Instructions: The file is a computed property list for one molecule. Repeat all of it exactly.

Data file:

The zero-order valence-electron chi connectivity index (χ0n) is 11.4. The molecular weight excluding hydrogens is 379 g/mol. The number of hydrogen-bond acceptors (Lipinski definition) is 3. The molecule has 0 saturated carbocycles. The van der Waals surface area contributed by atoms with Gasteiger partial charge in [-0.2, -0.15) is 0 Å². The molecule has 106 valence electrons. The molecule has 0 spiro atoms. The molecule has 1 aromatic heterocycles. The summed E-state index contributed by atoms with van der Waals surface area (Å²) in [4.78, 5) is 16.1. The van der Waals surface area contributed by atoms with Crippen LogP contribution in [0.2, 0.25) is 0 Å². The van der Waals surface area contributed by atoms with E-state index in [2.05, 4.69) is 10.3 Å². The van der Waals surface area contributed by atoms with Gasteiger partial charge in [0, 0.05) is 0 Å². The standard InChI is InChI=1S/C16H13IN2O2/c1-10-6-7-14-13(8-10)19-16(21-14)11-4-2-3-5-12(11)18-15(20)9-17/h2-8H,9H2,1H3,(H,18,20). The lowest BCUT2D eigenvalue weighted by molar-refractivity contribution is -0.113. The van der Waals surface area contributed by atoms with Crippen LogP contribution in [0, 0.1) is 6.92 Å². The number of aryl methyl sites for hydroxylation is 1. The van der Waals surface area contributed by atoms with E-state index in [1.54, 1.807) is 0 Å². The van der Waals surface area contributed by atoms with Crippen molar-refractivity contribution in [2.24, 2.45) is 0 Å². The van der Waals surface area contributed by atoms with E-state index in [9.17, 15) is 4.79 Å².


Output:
The zero-order valence-electron chi connectivity index (χ0n) is 11.4. The molecular weight excluding hydrogens is 379 g/mol. The number of hydrogen-bond acceptors (Lipinski definition) is 3. The molecule has 0 saturated carbocycles. The van der Waals surface area contributed by atoms with Gasteiger partial charge in [-0.2, -0.15) is 0 Å². The molecule has 106 valence electrons. The molecule has 0 spiro atoms. The molecule has 1 aromatic heterocycles. The summed E-state index contributed by atoms with van der Waals surface area (Å²) in [4.78, 5) is 16.1. The van der Waals surface area contributed by atoms with Crippen LogP contribution in [0.2, 0.25) is 0 Å². The van der Waals surface area contributed by atoms with E-state index in [2.05, 4.69) is 10.3 Å². The van der Waals surface area contributed by atoms with Gasteiger partial charge in [0, 0.05) is 0 Å². The standard InChI is InChI=1S/C16H13IN2O2/c1-10-6-7-14-13(8-10)19-16(21-14)11-4-2-3-5-12(11)18-15(20)9-17/h2-8H,9H2,1H3,(H,18,20). The lowest BCUT2D eigenvalue weighted by molar-refractivity contribution is -0.113. The van der Waals surface area contributed by atoms with Crippen LogP contribution in [0, 0.1) is 6.92 Å². The number of aryl methyl sites for hydroxylation is 1. The van der Waals surface area contributed by atoms with E-state index in [1.54, 1.807) is 0 Å². The van der Waals surface area contributed by atoms with Crippen molar-refractivity contribution in [2.24, 2.45) is 0 Å². The van der Waals surface area contributed by atoms with E-state index in [9.17, 15) is 4.79 Å².